The challenge of religious pluralism is the most pressing social issue of the 21st century. But this is nothing new; it has been the most pressing social issue of most centuries. From ancient Egypt to contemporary Australia, human history is the story of the conflicts of the gods.
How can people with profoundly different basic beliefs about the nature of the universe, God, humanity, right and wrong, and the afterlife live with each other, side by side? At most stages of our history thus far, the answer has been that we can’t.
Burmese Buddhists attack their Muslim minorities. Hindus target Christians in modern India (and vice versa). Christians hunted down Muslims across Europe and the Middle East during the medieval Crusades. And last month, the extremist Islamic group known as ISIS beheaded Coptic Christians in Libya because they came from “the Nation of the Cross”.
The 20th century tried to answer the problem of how we religious human beings might live together by eliminating God from the discussion. Let’s pretend we aren’t religious, and see how that goes. But it too conducted the experiment with violence, led by Pol Pot in Cambodia, Mao Zedong in China, and Joseph Stalin in Russia.
For many, the 21st century answer hasn’t changed: they want God out, or at least out of sight. But such thinking is, well, so last century. A vibrant, less bloody 21st century requires something different, something other than the failed experiments of secularism that we have seen across the past 150 years.
These days, we are living closer to the “Other” than ever before. Cheap transport, global media and shifting labour markets have meant that your neighbour is likely to believe something quite different to you. Vastly different worldviews live side by side, awkwardly, tentatively, often not voicing those differences lest someone capsize the precariously balanced boat that is today’s Australia
But this won’t do. Religion must have a voice, and a place to stand, in a truly civil society. Religion must also have ears to listen to the rest of society. Silence and deafness are not viable options.
So, how can we get there in today’s Australia? There are roughly four options.
First, we could aim for a barely religious society. In this option, religion is barely present, only raising its head in matters related to how it conducts itself in private: rules around its gatherings, communications, rituals and behaviours. This way, no one outside of Islam has to think much about what Islam brings to Australian life; no one outside of Christianity has to think about Christianity. Frankly, this doesn’t do justice to the pervasive impact that religion has on the lives of individuals, families and communities. It can’t be kept behind closed doors. And we all know now, thanks to tragic events, that it won’t stay hidden anyway.
Second, we could aim for a commonly sacred society, where one set of religious laws and customs becomes the “Australian Way”. This might be a blend of religious views, perhaps according to the proportion of Aussies who hold them; it would be a synthesis of religions based on majority principles. In the past, a version of this occurred, where Christian thinking was a default for Australian culture. But those days have gone, and we are in a vastly different environment when it comes to public attitudes to family life, sexuality, religious expression and social standards.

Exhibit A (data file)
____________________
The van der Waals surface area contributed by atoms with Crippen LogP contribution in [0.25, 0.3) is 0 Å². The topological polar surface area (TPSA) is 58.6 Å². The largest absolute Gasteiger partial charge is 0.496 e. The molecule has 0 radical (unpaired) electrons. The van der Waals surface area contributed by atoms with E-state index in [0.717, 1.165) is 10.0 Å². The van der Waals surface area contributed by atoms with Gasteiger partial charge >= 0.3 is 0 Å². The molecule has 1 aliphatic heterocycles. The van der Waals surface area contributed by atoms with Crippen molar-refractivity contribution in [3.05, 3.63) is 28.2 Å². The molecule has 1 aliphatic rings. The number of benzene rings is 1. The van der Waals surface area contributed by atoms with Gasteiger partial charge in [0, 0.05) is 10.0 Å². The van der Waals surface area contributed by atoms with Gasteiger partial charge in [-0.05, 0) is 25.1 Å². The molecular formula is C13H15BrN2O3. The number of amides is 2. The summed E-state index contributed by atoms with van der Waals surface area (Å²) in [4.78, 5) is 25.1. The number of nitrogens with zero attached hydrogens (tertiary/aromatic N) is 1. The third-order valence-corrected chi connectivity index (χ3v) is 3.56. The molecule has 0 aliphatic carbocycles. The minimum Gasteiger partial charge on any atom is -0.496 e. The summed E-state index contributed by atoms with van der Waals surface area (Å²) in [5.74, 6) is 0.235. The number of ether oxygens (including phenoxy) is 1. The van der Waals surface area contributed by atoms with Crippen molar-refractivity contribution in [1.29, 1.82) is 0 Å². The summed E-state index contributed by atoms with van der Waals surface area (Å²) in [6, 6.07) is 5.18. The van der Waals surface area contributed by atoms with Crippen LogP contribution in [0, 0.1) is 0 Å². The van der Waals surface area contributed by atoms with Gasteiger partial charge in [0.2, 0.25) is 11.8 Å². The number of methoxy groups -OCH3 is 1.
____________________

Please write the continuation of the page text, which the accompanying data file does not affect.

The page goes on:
If it were possible in the past to “live out Christ’s lordship” in the form of legislation and culture, it is not today. Christians would do well to realise this and think afresh about how to express their faith in a much more complex and varied Australian culture. At the same time, this kind of civic religion doesn’t really keep religious adherents of any kind happy; it only works for the “all religions are really the same” types.
A third option is to have a secretly religious society, where people act according to their religious convictions but without naming them. People keep their ultimate motivations to themselves and get on with things. This is close to how leaders behave today, where expressions of faith commitments are ruled inappropriate most of the time. If one’s views on, say, gay marriage are informed or grounded in a religious commitment, that is unlikely to form part of the public conversation of the issue; other, more commonly accepted authorities – such as science, medicine, sociology or opinion polls – are considered more acceptable than religious reasons. But this just leaves people to be duplicitous and dishonest. It can’t be the way forward.
My preferred option for religious pluralism in Australia is a noisily religious society. I don’t just mean Hillsong on a Sunday morning, I mean a public square where we expect to hear the robust, outspoken, argumentative and complicated voices of religious people, whether in agreement or disagreement. Where people don’t get pigeon-holed or blacklisted for talking about their theology, and where it is just openly accepted that human beings are often motivated by profound religious commitments, which can differ radically from one’s neighbour’s.
This noise will be hard to take, rough on the ears and tough on the emotions. It will leave people angry, baffled, shaking their heads at what others believe. But it is a better way. The babble of the Areopagus (Acts 17) led to sneering and confusion, but it also gave the apostle Paul a bloodless hearing. That’s a good outcome.